Friday 56 & #BookBeginnings: Cain

For Book Beginnings:
When the lord, also known as god, realised that adam and eve, although perfect in every outward aspect, could not utter a word or make even the most primitive of sounds, he must have felt annoyed with himself, for there was no one else in the garden of eden whom he could blame for this grave oversight , after all, the other animals, who were, like the two humans, the product of this divine command, already had a voice of their own, be it a bellow, a roar,a croak, a chirp, a whistle or a cackle. 
- p. 1
For Friday 56:
[...] I am lilith, wild crazy lilith, but that is as far as my errors and crimes go, [...] 



I've read Saramago's The Double and really enjoyed that. This one is rather controversial.  I haven't yet read it but look forward to it. Would this be something you would read?

***

About Cain by Jose Saramago: Two decades after Portuguese novelist and Nobel Laureate Jose Saramago shocked the religious world with his novel The Gospel According to Jesus Christ, he has done it again with Cain, a satire of the Old Testament. Written in the last years of Saramago's life, it tackles many of the moral and logical non sequiturs created by a wilful, authoritarian God, and forms part of Saramago's long argument with religion.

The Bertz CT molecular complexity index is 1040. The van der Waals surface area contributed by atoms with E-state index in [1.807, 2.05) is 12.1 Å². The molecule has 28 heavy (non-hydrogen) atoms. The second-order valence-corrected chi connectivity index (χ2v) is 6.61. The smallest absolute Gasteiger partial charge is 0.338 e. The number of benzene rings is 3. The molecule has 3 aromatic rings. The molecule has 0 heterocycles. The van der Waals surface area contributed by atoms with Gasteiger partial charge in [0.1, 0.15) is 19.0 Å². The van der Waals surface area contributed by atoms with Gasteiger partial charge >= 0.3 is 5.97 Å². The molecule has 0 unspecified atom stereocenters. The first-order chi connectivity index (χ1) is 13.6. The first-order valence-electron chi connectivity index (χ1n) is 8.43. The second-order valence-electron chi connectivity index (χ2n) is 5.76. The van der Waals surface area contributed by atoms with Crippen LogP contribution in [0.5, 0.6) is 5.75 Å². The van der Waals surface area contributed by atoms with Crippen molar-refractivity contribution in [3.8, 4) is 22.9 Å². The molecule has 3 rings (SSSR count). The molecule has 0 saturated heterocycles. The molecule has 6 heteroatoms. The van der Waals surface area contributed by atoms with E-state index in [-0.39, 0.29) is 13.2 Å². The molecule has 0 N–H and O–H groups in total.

The stories in this book are witty and provocative. After Adam and Eve have been cast out of Eden, Eve decides to go back and ask the angel guarding the gate if he can give her some of the fruit that is going to waste inside. The angel agrees, and although Eve swears to Adam that she offered the angel nothing in return, their first child is suspiciously blond and fair-skinned. Cain, in his wandering, overhears a strange conversation between a man named Abraham and his son Isaac - and manages to prevent the father from murdering the son. The angel appointed by God to prevent the murder arrives late due to a wing malfunction. Cain brushes off his apology. 'What would have happened if I hadn't been here?' Cain asks, 'and what kind of god would ask a father to sacrifice his own son?'


 

8 comments:

  1. Interesting opening, I can already see why this book can be perceived as controversial. I'm not sure if I'd pick it up myself as I tried reading another one of his titles and just could not get into it. Stream-of-consciousness and just really long-winded sentences seem to not be my thing.

    Hope you enjoy this title though, thanks for sharing that opening. Have a wonderful weekend!

    My Friday Book Memes

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  2. Ooh nice beginning. This is going on my list.

    My post

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  3. Interesting choice - not sure I would read it though but hope you enjoy it.

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  4. Jose Saramago is brilliant! I will definitely be reading this, no matter how controversial. Have you read Blindness? So amazingly good.

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  5. Looking forward to your review.

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  6. interesting. I'm actually reading Blindness right now, not a nice picture of humanity for sure, but I like the quasi postmodernist style of writing

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  7. Probably not something I'd read simply due to lack of detailed understanding of the religious subtext being satirised. In general though, I am drawn to satirical fiction.

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